Mr. Dunning teaches two classes a semester and has won several teaching awards. His salary of about $90,000 a year also covers the time he spends researching Russian literature and history. His most recent book argues that Alexander Pushkin’s drama “Boris Godunov” was a comedy, not a tragedy.

 Mr. Dunning says his scholarly work animates his teaching and inspires his students. “But if you want me to explain why a grocery clerk in Texas should pay taxes for me to write those books, I can’t give you an answer,” he says.

His eyes sweep his cramped office, lined with books. Then Mr. Dunning finds his answer. “We’ve only got 5,000 years of recorded human history,” he says, “and I think we need every precious bit of it.”

Sad Stats About Community Colleges October 21, 2010

Posted by Nina Rosenstand in Education, Nina Rosenstand's Posts, Teaching.

For those of us who spend our professional everyday lives teaching at 2-year/community colleges in California it usually gives us a warm and fuzzy feeling to think about the importance of our services rendered: a ground-level quality education (mostly!) that allows large numbers of hopeful, skillful young and youngish people to pursue their dream and seek further higher learning, good careers, and a fulfilling life, by transferring to 4-year colleges. We believe we add to that  elusive concept of flourishing that happiness is all about, by channeling students into further academic studies. But apparently we need to do a reality check. According to a study by the Institute for Higher Education Leadership & Policy at Cal State Sacramento,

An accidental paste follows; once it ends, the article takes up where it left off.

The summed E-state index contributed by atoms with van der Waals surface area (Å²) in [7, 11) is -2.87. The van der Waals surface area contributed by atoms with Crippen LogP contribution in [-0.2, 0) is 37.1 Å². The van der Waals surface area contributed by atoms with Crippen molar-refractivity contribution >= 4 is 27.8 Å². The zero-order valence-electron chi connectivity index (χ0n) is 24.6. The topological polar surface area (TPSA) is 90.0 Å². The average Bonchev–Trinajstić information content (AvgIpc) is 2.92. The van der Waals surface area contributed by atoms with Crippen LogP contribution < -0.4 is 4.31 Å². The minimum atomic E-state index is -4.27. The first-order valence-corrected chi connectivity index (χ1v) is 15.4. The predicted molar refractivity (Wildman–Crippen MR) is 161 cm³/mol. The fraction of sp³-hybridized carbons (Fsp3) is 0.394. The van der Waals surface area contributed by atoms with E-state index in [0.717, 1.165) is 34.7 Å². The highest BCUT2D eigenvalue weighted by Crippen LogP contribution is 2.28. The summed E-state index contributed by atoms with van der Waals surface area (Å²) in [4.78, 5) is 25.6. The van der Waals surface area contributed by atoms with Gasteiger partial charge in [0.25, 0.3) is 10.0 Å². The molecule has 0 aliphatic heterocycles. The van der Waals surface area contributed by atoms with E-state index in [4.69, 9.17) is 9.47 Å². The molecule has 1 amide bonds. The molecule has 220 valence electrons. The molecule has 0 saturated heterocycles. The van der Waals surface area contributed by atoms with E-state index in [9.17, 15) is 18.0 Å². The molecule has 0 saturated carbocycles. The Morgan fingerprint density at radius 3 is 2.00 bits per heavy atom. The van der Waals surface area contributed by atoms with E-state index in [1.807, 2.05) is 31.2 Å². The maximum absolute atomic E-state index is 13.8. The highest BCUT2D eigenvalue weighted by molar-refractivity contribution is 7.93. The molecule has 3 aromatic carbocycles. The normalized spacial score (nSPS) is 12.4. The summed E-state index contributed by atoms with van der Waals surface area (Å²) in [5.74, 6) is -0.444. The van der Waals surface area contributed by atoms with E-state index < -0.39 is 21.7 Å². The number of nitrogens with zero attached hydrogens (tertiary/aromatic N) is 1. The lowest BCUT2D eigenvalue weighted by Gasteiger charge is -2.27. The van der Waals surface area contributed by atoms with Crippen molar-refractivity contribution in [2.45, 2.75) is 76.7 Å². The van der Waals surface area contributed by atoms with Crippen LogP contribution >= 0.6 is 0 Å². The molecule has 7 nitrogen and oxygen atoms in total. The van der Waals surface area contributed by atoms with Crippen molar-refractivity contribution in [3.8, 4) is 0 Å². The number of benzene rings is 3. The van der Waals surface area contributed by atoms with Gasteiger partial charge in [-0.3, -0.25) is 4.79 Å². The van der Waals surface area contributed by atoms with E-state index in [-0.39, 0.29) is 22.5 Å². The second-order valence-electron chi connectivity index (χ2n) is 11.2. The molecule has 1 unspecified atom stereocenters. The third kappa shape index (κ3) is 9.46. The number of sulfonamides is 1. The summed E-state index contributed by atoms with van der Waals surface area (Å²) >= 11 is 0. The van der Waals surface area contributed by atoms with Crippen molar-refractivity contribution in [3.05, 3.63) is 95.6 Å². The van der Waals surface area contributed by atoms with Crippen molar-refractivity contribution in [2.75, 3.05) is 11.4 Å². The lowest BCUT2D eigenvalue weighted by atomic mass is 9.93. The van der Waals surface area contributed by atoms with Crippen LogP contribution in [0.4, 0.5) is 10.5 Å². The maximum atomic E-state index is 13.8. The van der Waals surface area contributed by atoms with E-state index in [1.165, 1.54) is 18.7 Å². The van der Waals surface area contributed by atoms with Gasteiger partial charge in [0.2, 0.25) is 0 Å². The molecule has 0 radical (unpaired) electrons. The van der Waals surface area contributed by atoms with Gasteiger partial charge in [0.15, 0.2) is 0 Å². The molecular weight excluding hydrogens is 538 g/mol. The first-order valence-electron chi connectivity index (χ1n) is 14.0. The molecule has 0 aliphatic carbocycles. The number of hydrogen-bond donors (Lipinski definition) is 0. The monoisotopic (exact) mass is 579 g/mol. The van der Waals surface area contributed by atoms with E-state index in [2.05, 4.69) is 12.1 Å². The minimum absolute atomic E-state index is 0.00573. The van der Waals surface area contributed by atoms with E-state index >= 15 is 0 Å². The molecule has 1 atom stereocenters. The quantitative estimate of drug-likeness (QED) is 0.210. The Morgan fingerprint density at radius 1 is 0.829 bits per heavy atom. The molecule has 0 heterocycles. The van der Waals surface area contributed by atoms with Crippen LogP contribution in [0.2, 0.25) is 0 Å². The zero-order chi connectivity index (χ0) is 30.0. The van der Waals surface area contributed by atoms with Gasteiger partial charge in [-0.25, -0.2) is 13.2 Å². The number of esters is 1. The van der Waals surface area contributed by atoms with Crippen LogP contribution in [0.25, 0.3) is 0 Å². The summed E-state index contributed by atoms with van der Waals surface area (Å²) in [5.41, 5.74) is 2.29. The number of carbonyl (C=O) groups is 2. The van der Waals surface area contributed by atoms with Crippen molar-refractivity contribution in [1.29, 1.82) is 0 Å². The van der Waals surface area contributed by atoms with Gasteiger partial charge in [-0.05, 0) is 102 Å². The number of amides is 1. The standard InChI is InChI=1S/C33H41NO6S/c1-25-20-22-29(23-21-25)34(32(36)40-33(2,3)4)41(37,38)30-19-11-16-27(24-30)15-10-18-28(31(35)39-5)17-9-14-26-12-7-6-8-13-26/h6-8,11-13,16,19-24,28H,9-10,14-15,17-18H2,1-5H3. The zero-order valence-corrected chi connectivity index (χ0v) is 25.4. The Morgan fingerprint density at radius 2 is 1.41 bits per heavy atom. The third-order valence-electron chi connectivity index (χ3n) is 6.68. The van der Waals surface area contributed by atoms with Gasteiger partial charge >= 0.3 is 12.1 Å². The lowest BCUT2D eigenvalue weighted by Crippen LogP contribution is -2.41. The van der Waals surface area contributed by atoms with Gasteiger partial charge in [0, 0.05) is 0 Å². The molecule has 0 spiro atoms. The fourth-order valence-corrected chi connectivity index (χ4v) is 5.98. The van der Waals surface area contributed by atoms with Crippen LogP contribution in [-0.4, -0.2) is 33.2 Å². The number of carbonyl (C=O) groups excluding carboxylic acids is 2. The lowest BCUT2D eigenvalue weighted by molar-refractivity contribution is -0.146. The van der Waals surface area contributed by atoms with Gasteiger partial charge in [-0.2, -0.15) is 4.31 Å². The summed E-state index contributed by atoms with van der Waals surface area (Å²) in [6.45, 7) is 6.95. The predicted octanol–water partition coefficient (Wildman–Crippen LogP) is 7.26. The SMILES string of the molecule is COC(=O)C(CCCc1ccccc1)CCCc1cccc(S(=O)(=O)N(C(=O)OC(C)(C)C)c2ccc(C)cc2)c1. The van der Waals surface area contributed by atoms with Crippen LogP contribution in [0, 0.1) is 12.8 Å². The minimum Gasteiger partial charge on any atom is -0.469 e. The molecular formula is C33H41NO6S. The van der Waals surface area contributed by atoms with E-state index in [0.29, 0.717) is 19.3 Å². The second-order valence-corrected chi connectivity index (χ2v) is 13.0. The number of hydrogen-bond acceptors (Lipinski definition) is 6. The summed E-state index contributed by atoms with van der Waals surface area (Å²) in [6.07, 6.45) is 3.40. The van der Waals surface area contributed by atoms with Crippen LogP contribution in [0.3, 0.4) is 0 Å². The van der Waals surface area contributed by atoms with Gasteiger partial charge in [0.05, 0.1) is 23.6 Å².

Seventy percent of students seeking degrees at California’s community colleges did not manage to attain them or transfer to four-year universities within six years, according to a new study that suggests that many two-year colleges are failing to prepare the state’s future workforce.

Conducted by the Institute for Higher Education Leadership & Policy at Cal State Sacramento, the report, released Tuesday, found that most students who failed to obtain a degree or transfer in six years eventually dropped out; only 15% were still enrolled.

In addition, only about 40% of the 250,000 students the researchers tracked between 2003 and 2009 had earned at least 30 college credits, the minimum needed to provide an economic boost in jobs that require some college experience.

And the affirmative action efforts seem not to be working, either:

There were also significant disparities in the outcomes of black and Latino students. Only 26% of black students and 22% of Latino students had completed a degree or certificate or transferred after six years, compared to 37% of whites and 35% of Asian Pacific Islanders.

Latino students were half as likely as white students to transfer to a four-year university — 14% versus 29% — and black students were more likely than others to transfer to private, for-profit institutions without obtaining the credits needed for admission to the University of California or Cal State.

So why is this happening?

Students face many barriers, including not being prepared for college-level study, as well as financial, work and family constraints. Black and Latino students, the study notes, are more likely to have attended segregated and overcrowded elementary and high schools and to have had less access to highly qualified teachers and counselors. But some community college campuses do a better job than others, and the research found that students who pass college-level math and English early in their college careers and complete at least 20 credits in their first year of enrollment had higher rates of success.

Ah, here comes the recommendation:

The study encourages community colleges to improve data collection about enrollment patterns and student progress and also calls for a new state funding model that rewards schools when students complete degrees and transfer.